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Blockchain gaming’s curse of the colon

It’s been a strange year for the gaming industry.

2023 has seen big, superb games launched – Baldur’s Gate 3, Zelda Tears of the Kingdom and Diablo IV to name three – and also continued rounds of layoffs and studio closures. Epic, Sega, Ubisoft, Unity, Blizzard and others have sacked thousands of people and some smaller independents have shut. 

Under these circumstances, and with the continuing downturn in crypto, it’s no surprise that blockchain game developers would also be feeling the pressure. Last week saw two games on the Polemos internal watchlist make big cuts and one close altogether.

Project Eluune: Stargarden, an elegant autobattler with big ambitions, announced it was sacking most of its staff and going into hibernation until it finds new funding.

“We have been working tirelessly to find alternate sources of support and will continue to do so, however without this funding in the short term, we will need to lay off the majority of our team and go down to a skeleton crew while we continue to work on finding another path forward.”

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To me this sounds terminal, but with a great deal of work already completed on the autobattler, maybe someone will come along and revive it. Like many BG projects, Project Eluune wasn’t content with just one game, but had expansive plans for an RPG and the development of a universal IP.

This kind of ambition has really started to get to me. In the context of an industry where – according to one executive I interviewed – around 90% of game development projects fail, attempting to leapfrog the basics and go straight to universal IP and multiple games seems foolhardy.

There’s a massive problem here around clarity and focus, and it’s exemplified by the fact that I don’t know what to call Project Eluune. Is the game called Stargarden? Is it called Project Eluune? I don’t know, and that’s not good enough. The effusive energy of possibility hasn’t been tamed by product discipline. And now it’s on life-support. 

The tell-tale sign of this malady is the inclusion of the colon in the game name. You earn a colon if you’ve already built a successful game (like Assassin’s Creed or Zelda) and you’re making another one. That seems to be the right way – and probably the only way – to build a franchise. Otherwise the colon spells trouble.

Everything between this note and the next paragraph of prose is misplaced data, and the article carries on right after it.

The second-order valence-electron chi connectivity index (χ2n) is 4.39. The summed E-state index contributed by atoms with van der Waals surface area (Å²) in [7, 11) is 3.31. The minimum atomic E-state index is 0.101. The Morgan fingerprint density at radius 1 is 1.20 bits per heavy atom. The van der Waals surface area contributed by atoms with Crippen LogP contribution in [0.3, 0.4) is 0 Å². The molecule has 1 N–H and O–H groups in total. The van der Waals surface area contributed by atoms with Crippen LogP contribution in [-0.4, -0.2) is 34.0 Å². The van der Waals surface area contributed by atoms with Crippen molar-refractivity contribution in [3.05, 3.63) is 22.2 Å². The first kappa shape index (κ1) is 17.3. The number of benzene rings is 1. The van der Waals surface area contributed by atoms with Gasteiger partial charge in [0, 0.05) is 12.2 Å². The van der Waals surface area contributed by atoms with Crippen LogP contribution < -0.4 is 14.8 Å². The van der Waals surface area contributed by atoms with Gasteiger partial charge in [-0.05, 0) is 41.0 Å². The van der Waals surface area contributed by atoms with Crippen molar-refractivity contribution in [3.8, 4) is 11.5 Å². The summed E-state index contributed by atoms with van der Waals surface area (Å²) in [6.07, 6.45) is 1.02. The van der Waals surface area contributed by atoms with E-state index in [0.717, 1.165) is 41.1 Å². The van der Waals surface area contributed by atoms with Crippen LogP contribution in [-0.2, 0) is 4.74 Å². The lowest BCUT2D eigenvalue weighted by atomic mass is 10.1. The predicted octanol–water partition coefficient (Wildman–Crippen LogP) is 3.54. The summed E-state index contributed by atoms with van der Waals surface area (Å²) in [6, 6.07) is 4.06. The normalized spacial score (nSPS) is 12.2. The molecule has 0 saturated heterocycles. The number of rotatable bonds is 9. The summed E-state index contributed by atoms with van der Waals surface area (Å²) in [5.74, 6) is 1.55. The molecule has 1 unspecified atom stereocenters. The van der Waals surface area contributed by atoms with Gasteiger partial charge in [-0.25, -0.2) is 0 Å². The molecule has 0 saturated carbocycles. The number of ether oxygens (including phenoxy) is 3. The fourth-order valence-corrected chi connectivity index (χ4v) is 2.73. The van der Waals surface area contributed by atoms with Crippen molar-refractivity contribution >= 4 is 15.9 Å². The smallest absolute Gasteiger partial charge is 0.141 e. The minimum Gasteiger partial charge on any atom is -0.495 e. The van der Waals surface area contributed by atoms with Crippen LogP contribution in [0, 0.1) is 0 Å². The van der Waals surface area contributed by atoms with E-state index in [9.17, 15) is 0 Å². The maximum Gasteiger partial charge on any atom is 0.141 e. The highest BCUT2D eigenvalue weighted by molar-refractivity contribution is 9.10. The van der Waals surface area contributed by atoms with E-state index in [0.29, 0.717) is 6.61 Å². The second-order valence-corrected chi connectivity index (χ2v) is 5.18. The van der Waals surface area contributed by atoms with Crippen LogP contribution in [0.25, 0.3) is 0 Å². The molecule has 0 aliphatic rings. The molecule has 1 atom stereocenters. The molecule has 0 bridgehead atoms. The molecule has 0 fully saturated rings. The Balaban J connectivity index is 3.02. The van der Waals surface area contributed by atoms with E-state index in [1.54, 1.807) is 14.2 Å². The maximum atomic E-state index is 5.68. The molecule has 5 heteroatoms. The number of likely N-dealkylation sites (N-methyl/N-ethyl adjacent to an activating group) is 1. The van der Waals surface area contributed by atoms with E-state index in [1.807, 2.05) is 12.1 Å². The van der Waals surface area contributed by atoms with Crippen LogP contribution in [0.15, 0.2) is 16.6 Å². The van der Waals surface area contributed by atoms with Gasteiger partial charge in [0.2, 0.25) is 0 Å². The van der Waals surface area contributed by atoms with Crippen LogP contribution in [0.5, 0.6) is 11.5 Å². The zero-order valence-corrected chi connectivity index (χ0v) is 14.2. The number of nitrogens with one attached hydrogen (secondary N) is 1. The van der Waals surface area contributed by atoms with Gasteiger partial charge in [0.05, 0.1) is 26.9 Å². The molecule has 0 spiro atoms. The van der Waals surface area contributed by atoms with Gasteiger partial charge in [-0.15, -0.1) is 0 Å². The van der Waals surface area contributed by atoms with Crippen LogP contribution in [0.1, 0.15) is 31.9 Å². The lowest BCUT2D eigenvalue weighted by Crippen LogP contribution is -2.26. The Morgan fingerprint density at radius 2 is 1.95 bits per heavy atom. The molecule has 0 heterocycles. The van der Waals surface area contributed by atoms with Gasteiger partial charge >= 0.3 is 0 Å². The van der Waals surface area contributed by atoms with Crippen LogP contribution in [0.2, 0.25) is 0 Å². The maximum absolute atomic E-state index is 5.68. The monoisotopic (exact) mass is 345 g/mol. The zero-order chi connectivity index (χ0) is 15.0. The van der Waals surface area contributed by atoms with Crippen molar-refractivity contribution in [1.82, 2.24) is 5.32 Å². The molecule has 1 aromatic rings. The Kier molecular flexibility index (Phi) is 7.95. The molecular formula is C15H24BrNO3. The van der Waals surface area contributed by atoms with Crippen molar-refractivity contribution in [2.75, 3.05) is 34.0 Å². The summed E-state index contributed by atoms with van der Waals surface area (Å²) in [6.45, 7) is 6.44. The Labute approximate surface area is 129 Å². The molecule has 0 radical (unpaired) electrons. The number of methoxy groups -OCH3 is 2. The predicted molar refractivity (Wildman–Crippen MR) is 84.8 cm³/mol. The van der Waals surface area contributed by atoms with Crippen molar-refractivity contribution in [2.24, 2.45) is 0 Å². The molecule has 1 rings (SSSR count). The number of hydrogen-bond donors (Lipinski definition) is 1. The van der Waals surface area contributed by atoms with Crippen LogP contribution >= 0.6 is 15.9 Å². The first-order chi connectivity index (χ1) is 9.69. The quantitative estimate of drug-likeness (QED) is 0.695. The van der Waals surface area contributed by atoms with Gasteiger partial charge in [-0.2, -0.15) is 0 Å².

The second piece of bad news was about Splinterlands, a BG card battler that has been fully functional for more than two years.

“It is with a very heavy heart that I announce that we are once again forced to significantly downsize the Splinterlands organization. We are also restructuring the organization in a way that I think will be extremely beneficial going forward and will be the start of something great.”

The restructuring here is hiving off parts of Splinterlands that are not related to the core game (including something called Invennium, apparently web3 platform tech).

The third announcement was the failure of a game called Ascenders and the complete closure of its developer.

“We are saddened to announce the difficult decision to discontinue the development of our flagship project, Ascender MMORPG, as well as its companion mini-game, Ascenders: Simulation. With a heavy heart, we must also cease company operations.”

So that’s how it ends. Note again the development of two games, not one, and the appearance of the dreaded colon in the mini-game name. 

Bo Daly, the CEO reviving a game

The executive I mentioned above, speaking on the failure rate of games, was Bazooka Tango’s Bo Daly. I interviewed Bo for the Key Characters podcast, and I’ll have that ready for you shortly. Bo and his team picked up a stalled game, Shardbound, and began breathing life into it using blockchain technology. He’s aware of the pitfalls.

“I’d say probably 90 percent of game projects that are started never even come out. Most of those don’t do particularly well. And generally they all die at some point in time. And I think this becomes a challenge really for Web3 in particular … if every game’s gonna die eventually, what does that mean for your token? What does that mean for your NFT assets?”

SBF trial begins

My favourite crypto miscreant, Sam Bankman-Fried, is finally on trial. Already we’ve seen two versions of reality – or narratives, as you’d call them at university – battling it out in the courtroom. In one, SBF is the ringleader of a bunch of fraudsters, recklessly propping up one of his businesses (Alameda) with unsecured loans of other people’s money (from exchange FTX). It doesn’t help SBF that this story is being told by all his former FTX executives.

“We gave special privileges to Alameda Research to allow it to withdraw unlimited funds … and lied about it,” FTX co-founder Gary Wang said in evidence.

The other story, the one being told by the defense, draws attention to the fact that SBF doesn’t have many of the trappings of the typical fraudster. He espoused a radical philosophy of altruism, wore stained casual clothes, slept on a bean bag and drove a Toyota Corolla. This narrative relies on the normal perception of criminals as dangerous. SBF, a nerd vegan who loves maths, does not feel dangerous. Therefore, not a criminal.

“Sam didn’t defraud anyone. Sam didn’t intend to defraud anyone. Sam acted in good faith,” SBF’s lawyer said.

Anyone who’s seen the classic Australian movie The Castle will recognise this legal approach: “It’s the vibe of the thing, your Honour”. Read more

Polemos staff

Our small editorial team is distributed globally: UK, France, Turkey, Singapore, Australia, New Zealand, US and Colombia. We are dedicated to bringing our audience accurate and timely information about the world of blockchain gaming. Please see the Editorial Policy or Team links in the footer menu for more.